Summary: Chapter 17: Stakes get higher. Guards get lowered. A fence is opened, but a door is closed.

A/N: Second-to-last chapter, can you believe it? I so hope this is satisfying…

When we left off, Shawn had just disarmed the second of four bombs between himself and Juliet. Here we go from there:

Shawn unlatches the second gate, untying the silenced explosive, and rushes through. If this pattern continues, he has precious little time to get to Jules.

The third gate is much like the second—the explosive tied to the gate, blocking him from just unlatching it, but this time, the device is on the floor. This device is different, though. The clock is flashing two minutes, just like the previous two—they must be triggered to begin once the previous device is stopped or explodes—yet this clock is different from the clocks on the others. This clock appears to have several notches in it, where wires could be plugged in.

The device is strapped with at least a dozen wires of half a dozen colors, but each one has a unique end. Shawn examines them without touching them. The notched ends of the wires are too small to plug in. How does this work? He looks around frantically for some kind of instruction, noting that he's already lost twenty-four seconds. Aha! Underneath the device, on the ground, a note is sticking out. Maybe this will help him.

The note offers a riddle, one that Shawn recognizes immediately. "Tear one off and scratch my head. What once was red is black instead."

"Batman Forever? Really?" he muses. More Val Kilmer? In any other instance, he might be thrilled. But not this time, although at least he clearly gets to be Val Kilmer's character this time. This time, he knows Arthur is playing with him. Arthur hadn't expected him to get this far, and now that he has, Arthur has to taunt him once again. "You have no right to use Val like that," he mutters.

He recalls the answer to the riddle instantly, of course—a match—but there are clearly no matches here. How does that even fit?

He glances worriedly at the clock, then at where Juliet is sitting—so near, so agonizingly far away. Think, Shawn, he says to himself. This time, it's his dad's voice, not Gus', that appears in his head. "If a clue doesn't make sense at first, Shawn, that doesn't mean it's a bad clue. Sometimes you're just looking at it from the wrong angle."

Of course! Match, in this case, isn't talking about matches from a matchbook; he has to match the wires together. Together, the notched ends might plug in.

He has so little time, so he has to just go with his gut. Quickly, he pairs the wires together of each color, trying to plug them into the notches on the clock. His hands tremble as he goes, mismatching a few plugs at first. With seven seconds on the clock, he still has two pairs to plug in.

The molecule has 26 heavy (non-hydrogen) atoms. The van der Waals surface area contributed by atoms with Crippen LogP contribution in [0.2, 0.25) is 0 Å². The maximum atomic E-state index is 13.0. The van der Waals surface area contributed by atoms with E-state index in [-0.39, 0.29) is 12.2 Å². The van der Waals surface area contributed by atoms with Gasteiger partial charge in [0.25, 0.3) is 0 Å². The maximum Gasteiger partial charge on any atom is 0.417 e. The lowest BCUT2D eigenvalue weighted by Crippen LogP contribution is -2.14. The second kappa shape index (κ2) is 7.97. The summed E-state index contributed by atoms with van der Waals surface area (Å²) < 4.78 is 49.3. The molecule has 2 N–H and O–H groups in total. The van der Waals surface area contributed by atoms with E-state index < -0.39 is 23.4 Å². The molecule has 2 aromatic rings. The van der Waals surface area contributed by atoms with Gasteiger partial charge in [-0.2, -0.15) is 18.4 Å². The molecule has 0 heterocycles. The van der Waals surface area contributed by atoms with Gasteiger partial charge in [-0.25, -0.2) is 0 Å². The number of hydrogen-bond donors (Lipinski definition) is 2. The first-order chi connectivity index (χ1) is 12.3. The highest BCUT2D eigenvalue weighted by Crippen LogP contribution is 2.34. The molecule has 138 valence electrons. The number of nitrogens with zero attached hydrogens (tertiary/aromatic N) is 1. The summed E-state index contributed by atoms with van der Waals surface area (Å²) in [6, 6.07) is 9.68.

At first, it seems like the final pair won't plug in—but with one final push, and one second on the clock, it clicks into place. The clock goes silent, and Shawn almost collapses with relief. It's only another glance at Juliet—who, he realizes, has no idea what's going on around her—that reminds him that he's still, in another sense, running down the clock. Quickly, he pushes open the gate, heading towards Juliet.

"Sweetheart, it's me," he says, as he approaches the final gate, knowing that if she hears the sound of him approaching without knowing it's him, it would be terrifying. He doesn't give a second thought to how easily the pet name rolls off his tongue.

"It's only me, Jules," he continues. "I'm almost there. They're—everyone else is gone. I'm going to get you out of here, I promise." Juliet nods and begins fidgeting in the chair, trying to pull her hands out of the duct tape that binds them.

Shawn kneels to the ground in front of the gate, examining the final explosive, which is also on the ground, blocking him from opening the gate. He hopes there's a note this time, as this one looks more complex even than the others—the key to the gate is at the bottom of a large metal box, but he can barely see it through a maze of colored wires. By the looks of it, the clock at the top—which has three minutes winding down, rather than two-has to be turned off with the same key.

But the note that's provided this time only offers a kind of shrug. "Just pull it apart?" it suggests. But then, at the bottom of the page, there's more. "Be sure that the yellow wires never touch the black ones."

Quickly, Shawn sizes up the situation. He can pull all the yellow wires out, towards him, and thus keep them from touching the others, but in order to pull the rest of the wires apart and grab the key, he'll need both his hands. Even if his arm had been at its best, it's an impossibility. With just his two hands, it's impossible for the yellow wires to not fall back into the box, brushing the black ones, and resulting in an explosion. He has to tie them back somehow.